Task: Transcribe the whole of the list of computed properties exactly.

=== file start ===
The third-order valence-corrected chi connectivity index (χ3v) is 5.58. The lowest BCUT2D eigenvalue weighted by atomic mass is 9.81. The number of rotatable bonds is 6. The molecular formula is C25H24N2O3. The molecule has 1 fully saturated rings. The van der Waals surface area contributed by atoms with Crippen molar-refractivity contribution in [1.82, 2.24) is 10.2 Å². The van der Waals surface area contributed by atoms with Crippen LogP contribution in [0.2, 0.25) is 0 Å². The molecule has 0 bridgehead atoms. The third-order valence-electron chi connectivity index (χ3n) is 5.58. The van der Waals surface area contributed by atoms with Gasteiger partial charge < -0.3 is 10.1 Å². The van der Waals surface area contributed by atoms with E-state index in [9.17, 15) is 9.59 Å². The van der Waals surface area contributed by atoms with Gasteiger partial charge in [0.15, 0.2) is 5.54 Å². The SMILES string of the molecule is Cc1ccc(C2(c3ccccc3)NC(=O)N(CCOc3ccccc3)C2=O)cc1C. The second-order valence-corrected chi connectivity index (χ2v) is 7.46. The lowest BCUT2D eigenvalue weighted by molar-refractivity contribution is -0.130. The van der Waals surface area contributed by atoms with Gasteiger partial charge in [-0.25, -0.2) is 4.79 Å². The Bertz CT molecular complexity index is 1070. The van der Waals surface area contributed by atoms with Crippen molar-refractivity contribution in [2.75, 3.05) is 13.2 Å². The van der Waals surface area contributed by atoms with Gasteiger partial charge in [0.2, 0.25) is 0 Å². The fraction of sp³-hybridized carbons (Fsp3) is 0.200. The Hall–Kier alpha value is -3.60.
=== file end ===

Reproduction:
The third-order valence-corrected chi connectivity index (χ3v) is 5.58. The lowest BCUT2D eigenvalue weighted by atomic mass is 9.81. The number of rotatable bonds is 6. The molecular formula is C25H24N2O3. The molecule has 1 fully saturated rings. The van der Waals surface area contributed by atoms with Crippen molar-refractivity contribution in [1.82, 2.24) is 10.2 Å². The van der Waals surface area contributed by atoms with Crippen LogP contribution in [0.2, 0.25) is 0 Å². The molecule has 0 bridgehead atoms. The third-order valence-electron chi connectivity index (χ3n) is 5.58. The van der Waals surface area contributed by atoms with Gasteiger partial charge < -0.3 is 10.1 Å². The van der Waals surface area contributed by atoms with E-state index in [9.17, 15) is 9.59 Å². The van der Waals surface area contributed by atoms with Gasteiger partial charge in [0.15, 0.2) is 5.54 Å². The SMILES string of the molecule is Cc1ccc(C2(c3ccccc3)NC(=O)N(CCOc3ccccc3)C2=O)cc1C. The second-order valence-corrected chi connectivity index (χ2v) is 7.46. The lowest BCUT2D eigenvalue weighted by molar-refractivity contribution is -0.130. The van der Waals surface area contributed by atoms with Gasteiger partial charge in [-0.25, -0.2) is 4.79 Å². The Bertz CT molecular complexity index is 1070. The van der Waals surface area contributed by atoms with Crippen molar-refractivity contribution in [2.75, 3.05) is 13.2 Å². The van der Waals surface area contributed by atoms with Gasteiger partial charge in [0.2, 0.25) is 0 Å². The fraction of sp³-hybridized carbons (Fsp3) is 0.200. The Hall–Kier alpha value is -3.60.